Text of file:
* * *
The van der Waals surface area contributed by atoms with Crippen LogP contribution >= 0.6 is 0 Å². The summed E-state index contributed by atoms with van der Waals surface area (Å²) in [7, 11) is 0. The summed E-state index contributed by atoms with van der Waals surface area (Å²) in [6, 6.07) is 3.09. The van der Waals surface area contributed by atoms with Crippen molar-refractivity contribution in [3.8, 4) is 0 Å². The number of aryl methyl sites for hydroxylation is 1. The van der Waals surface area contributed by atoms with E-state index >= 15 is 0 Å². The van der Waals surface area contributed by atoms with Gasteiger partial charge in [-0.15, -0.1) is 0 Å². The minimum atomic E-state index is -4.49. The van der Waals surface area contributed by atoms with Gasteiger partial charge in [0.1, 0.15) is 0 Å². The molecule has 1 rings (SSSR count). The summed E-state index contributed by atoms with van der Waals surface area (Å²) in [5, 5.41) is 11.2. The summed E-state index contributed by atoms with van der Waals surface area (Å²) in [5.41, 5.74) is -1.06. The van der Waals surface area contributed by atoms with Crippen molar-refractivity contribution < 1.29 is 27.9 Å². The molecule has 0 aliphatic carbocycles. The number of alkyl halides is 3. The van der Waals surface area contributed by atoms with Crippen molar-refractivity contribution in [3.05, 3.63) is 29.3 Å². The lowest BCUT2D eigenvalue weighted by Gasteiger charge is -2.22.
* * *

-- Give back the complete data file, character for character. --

The van der Waals surface area contributed by atoms with Crippen LogP contribution >= 0.6 is 0 Å². The summed E-state index contributed by atoms with van der Waals surface area (Å²) in [7, 11) is 0. The summed E-state index contributed by atoms with van der Waals surface area (Å²) in [6, 6.07) is 3.09. The van der Waals surface area contributed by atoms with Crippen molar-refractivity contribution in [3.8, 4) is 0 Å². The number of aryl methyl sites for hydroxylation is 1. The van der Waals surface area contributed by atoms with E-state index >= 15 is 0 Å². The van der Waals surface area contributed by atoms with Gasteiger partial charge in [-0.15, -0.1) is 0 Å². The minimum atomic E-state index is -4.49. The van der Waals surface area contributed by atoms with Gasteiger partial charge in [0.1, 0.15) is 0 Å². The molecule has 1 rings (SSSR count). The summed E-state index contributed by atoms with van der Waals surface area (Å²) in [5, 5.41) is 11.2. The summed E-state index contributed by atoms with van der Waals surface area (Å²) in [5.41, 5.74) is -1.06. The van der Waals surface area contributed by atoms with Crippen molar-refractivity contribution < 1.29 is 27.9 Å². The molecule has 0 aliphatic carbocycles. The number of alkyl halides is 3. The van der Waals surface area contributed by atoms with Crippen molar-refractivity contribution in [3.05, 3.63) is 29.3 Å². The lowest BCUT2D eigenvalue weighted by Gasteiger charge is -2.22.